None of this political posing and pandering puts us one step closer to ending the carnage in Syria or the refugee crisis in Europe. It does nothing to actually put al-Assad out of office. It does nothing to undermine ISIS. It does nothing to end the distribution of black market oil, or the finance and arms support for ISIS. It does nothing to build a credible alternative government committed to law, order, peace and reconciliation.
“Regime change” is a mirage, an empty slogan shouted by politicians to distract from the absolute failure of their policies. Moving back from that failed policy starts with people who truly love humanity calling for the UN to lead us down an alternate path.
Canada isn’t a military powerhouse, but our values and arguments can be even more powerful – especially if we can link with other like-minded nations. Let’s start now.
Tom, say what you want about President Trump, but he did what former President Obama couldn't/wouldn't do, and that is to show force to a regime that has been committing brutal, humanitarian crimes for decades and has had big brother Russia protecting it. This show of force - albeit limited - was a significant sign to both Assad and Putin that there will be consequences. Having Canada and other NATO allies supporting it also goes a long way in this political stand off.
Peace is always the preferred option, but you need two to sit down for peace to happen and it doesn't look like that is in the cards, at least for now. Canada is always in the best position to initiate peace talks given our history and our peacekeeping nature, but this is beyond us and we wont be able to do it without the U.S. backing a peaceful settlement. It doesn't mean we shouldn't try, but we need to establish the need for a regime change and identify whom that might be with. Especially since Syria is and has been the base for ISIS - making a regime change is necessary. But that makes it more challenging, as does having Russia opposing such a change.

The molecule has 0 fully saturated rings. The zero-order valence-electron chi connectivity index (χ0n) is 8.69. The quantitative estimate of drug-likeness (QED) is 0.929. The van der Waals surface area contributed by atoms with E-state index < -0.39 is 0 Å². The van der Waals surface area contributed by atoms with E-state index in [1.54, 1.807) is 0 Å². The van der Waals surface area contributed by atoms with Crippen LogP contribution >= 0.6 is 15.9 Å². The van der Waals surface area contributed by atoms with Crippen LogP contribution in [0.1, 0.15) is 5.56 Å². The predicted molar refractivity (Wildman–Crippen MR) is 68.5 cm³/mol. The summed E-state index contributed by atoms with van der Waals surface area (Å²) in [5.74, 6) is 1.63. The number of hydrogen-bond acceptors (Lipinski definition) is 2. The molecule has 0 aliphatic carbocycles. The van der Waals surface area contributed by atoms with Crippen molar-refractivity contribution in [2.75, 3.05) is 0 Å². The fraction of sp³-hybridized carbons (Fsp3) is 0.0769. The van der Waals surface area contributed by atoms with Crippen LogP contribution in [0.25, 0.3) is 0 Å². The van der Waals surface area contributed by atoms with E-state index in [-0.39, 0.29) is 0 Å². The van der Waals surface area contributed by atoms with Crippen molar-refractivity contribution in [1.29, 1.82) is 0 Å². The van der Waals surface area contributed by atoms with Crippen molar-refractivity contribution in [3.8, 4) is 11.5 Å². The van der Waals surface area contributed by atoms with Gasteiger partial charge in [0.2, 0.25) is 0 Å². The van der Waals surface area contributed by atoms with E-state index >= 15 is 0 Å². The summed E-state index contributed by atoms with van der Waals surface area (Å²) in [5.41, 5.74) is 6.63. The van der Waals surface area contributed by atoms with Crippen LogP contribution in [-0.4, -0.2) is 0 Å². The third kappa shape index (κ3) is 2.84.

This unfortunately won't be the end. In fact, the U.S. retaliation will have consequences. But we will see how the U.S./Russia meeting goes as Secretary Tillerson visits Russia.
Richard Mahoney is a lawyer with deep experience in politics and governance. He is a former senior advisor to the Rt. Hon Paul Martin, a former Campaign Chair and President of the Ontario Liberal Party. John Capobianco is a Senior Partner and National Public Affairs Lead at FleishmanHillard. He has been a Conservative strategist with over 30 years of political activism at all three levels, including as a former federal Conservative candidate. Tom Parkin is a veteran NDP strategist and a frequent commentator on national issues.